Klein even got Code Pink's Madea Benjamin to express concern about the ammo purchases, in an attempt to portray it as a bipartisan issue. And WND's Drew Zahn had a right-wing congressman suggest that the Obama administration was stonewalling over the issue- - even though he also reports that "the Department of Homeland Security has argued that it is buying in bulk to save money."
As recently as April 2015, WND was still complaining about feds having too much ammo, grumbling that "The Department of Justice is seeking to purchase 95,000 rounds of 9mm hollow-point bullets and has posted online a solicitation that requires bids to be submitted by April 30," adding that "the federal government’s bulk purchase of ammunition in recent years, including a proposal to buy 1.6 billion bullets, has raised concerns about the government’s need for such supplies."
A better reporter would have tried to explain how WND has moved from complaining that the government was buying too much ammo to complaining it doesn't have enough. Peacock is not that reporter.
Thursday, March 16, 2017
MRC's Graham Thinks Right-Wing Reporters Aren't Biased
Topic: Media Research Center
Right-wing snob (and terrible media critic) Tim Graham is at his lame ways again, this time over the influx of right-wing media outlets in the White House briefing room.
In a March 11 Media Research Center post, attacked the Washington Post for highlighting that a right-wing partisan, Fred Lucas of the Heritaqge Foundation-operated Daily Signal, served as a pool reporter.
Graham then uses a March 13 post to rant about "the leftist snobs at The New Yorker" for noting the right-wing influx in "a snide piece full of anonymous whiners." Graham whined that the Post accurately referred to the DailySignal as a partisan outlet:
But the Times and the Post have walls between editorial and opinion. Can the Daily Signal say that? Can Graham say that about any right-wing outlet? Indeed, Graham merely regurgitates Daily signal editor Rob Bluey's unsubstantiated assertion that there's "a hard firewall" between Heritage's partisan operations and the Daily Signal.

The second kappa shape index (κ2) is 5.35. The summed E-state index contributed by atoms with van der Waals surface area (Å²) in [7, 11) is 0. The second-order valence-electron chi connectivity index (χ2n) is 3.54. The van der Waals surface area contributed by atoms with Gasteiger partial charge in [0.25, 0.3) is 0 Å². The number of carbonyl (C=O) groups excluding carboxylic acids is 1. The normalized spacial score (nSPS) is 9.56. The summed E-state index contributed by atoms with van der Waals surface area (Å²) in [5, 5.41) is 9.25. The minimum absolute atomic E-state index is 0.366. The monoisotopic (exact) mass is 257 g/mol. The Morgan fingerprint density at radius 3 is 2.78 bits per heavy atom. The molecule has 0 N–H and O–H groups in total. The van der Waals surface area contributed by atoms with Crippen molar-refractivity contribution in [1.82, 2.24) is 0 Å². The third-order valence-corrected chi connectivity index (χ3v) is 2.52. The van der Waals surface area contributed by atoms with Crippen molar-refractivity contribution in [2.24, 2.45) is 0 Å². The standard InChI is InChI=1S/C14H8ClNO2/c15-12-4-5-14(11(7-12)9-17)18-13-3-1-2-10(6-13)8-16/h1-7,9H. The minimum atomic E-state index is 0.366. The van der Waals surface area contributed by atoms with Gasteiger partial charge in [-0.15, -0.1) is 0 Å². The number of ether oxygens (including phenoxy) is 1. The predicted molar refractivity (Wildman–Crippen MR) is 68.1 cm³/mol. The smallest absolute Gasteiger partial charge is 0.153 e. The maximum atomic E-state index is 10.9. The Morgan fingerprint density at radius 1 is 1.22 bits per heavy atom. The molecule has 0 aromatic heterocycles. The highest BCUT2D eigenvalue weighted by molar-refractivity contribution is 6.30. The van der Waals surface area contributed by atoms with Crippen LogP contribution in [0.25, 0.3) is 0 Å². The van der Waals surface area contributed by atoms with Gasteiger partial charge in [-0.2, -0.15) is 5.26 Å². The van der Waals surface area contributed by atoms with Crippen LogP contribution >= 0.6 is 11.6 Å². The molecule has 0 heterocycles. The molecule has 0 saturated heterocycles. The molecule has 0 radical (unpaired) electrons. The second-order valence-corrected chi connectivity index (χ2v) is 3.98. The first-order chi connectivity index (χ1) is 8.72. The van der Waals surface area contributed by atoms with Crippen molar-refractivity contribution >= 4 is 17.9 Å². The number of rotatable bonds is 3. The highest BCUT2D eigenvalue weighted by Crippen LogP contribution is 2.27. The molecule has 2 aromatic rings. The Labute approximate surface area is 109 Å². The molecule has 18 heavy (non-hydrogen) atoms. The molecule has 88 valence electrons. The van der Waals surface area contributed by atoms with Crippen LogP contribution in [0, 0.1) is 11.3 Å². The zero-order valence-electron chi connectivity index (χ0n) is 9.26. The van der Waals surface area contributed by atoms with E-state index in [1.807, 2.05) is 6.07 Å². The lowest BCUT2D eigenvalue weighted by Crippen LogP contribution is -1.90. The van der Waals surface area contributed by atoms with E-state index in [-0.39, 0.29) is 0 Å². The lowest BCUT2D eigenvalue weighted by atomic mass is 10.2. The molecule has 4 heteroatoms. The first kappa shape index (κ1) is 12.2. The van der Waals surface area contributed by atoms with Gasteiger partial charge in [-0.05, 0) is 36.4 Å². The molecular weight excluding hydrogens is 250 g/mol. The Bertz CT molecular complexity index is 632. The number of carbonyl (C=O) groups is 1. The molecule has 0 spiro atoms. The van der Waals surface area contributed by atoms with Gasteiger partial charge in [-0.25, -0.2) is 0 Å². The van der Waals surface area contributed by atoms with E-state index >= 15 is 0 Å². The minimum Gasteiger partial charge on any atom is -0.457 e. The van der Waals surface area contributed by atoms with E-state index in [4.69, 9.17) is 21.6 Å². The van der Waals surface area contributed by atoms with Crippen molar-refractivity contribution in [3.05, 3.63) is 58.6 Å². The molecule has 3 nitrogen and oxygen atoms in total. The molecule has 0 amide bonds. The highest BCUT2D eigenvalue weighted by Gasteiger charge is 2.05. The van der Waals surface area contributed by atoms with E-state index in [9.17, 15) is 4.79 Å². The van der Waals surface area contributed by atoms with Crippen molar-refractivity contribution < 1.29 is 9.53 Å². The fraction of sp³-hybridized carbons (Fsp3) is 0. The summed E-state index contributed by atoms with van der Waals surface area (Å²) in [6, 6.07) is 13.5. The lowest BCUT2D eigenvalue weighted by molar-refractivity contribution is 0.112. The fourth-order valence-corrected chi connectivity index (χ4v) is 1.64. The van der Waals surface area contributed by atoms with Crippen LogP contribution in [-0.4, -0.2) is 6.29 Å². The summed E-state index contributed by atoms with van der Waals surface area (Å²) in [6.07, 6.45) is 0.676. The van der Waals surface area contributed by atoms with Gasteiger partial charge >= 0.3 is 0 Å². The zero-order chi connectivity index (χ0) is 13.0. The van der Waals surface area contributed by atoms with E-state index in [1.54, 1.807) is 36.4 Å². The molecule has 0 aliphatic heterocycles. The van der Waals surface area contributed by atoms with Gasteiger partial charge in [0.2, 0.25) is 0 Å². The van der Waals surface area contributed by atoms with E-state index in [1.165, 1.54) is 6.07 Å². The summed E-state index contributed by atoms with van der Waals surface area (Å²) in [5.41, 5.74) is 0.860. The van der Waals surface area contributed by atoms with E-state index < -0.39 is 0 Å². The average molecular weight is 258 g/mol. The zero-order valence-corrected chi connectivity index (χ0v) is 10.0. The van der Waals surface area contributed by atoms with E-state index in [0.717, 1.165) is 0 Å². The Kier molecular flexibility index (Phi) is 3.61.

Graham does eventually get around to a bit of relevant disclosure: "Fred Lucas is a friend and a veteran of MRC’s news outlet, CNSNews.com. So is Rob Bluey, who runs the Daily Signal."
Lucas (pictured above) was a highly biased reporter during his time at CNS, fearmongering about the alleged hazards of fluorescent light bulbs, peddling anti-Obama conspiracies and maliciously attacking Obama's family. Bluey, meanwhile, did misleading reporting on the anti-John Kerry Swift Boat Vets (that benefited the Swift Boaters) while at CNS.
With such biased people running the Daily Signal, let's not pretend there's any meaningful "firewall" between it and the rest of Heritage -- just as there is no meaningful fifewall between CNS and the rest of the MRC. If the jobs of Bluey and Lucas were not to push Heritage's agenda, they wouldn't be working there.
Of course, Graham's playing a zero-sum game here: He thinks any reporter who's not reliably right-wing is "liberal."
Graham seems to also take offense at the title of the New Yorker piece, "Is Trump Trolling The White House Press Corps?" But he's curiously silent about, nor does he excerpt, the part of the piece that answers the headline's question: a captured conversation between Jim Hoft, head of right-wing blog Gateway Pundit and the stupidest person on the internet, and his new White House reporter, Lucian Winritch, who said that a conservative-media friend told him "You were brought in to troll the press corps, and you’d better troll hard." Hoft himself is quoted saying of Winritch: "He's there to troll."
Graham, of course, is too busy smugly hurling insults like "'Smug Little Cartel' is an excellent summation of The New Yorker" to say anything intelliggent about this. Perhaps because he wants right-wing trolls in the White House press corps to be tossing softballs to Sean Spicer.
Need proof? Just six hours before Graham's rant was posted, an MRC post by Kyle Drennen touted one of those softball questions from a right-wing reporter:
That's exactly the kind of right-wing propaganda that Graham wants to hear.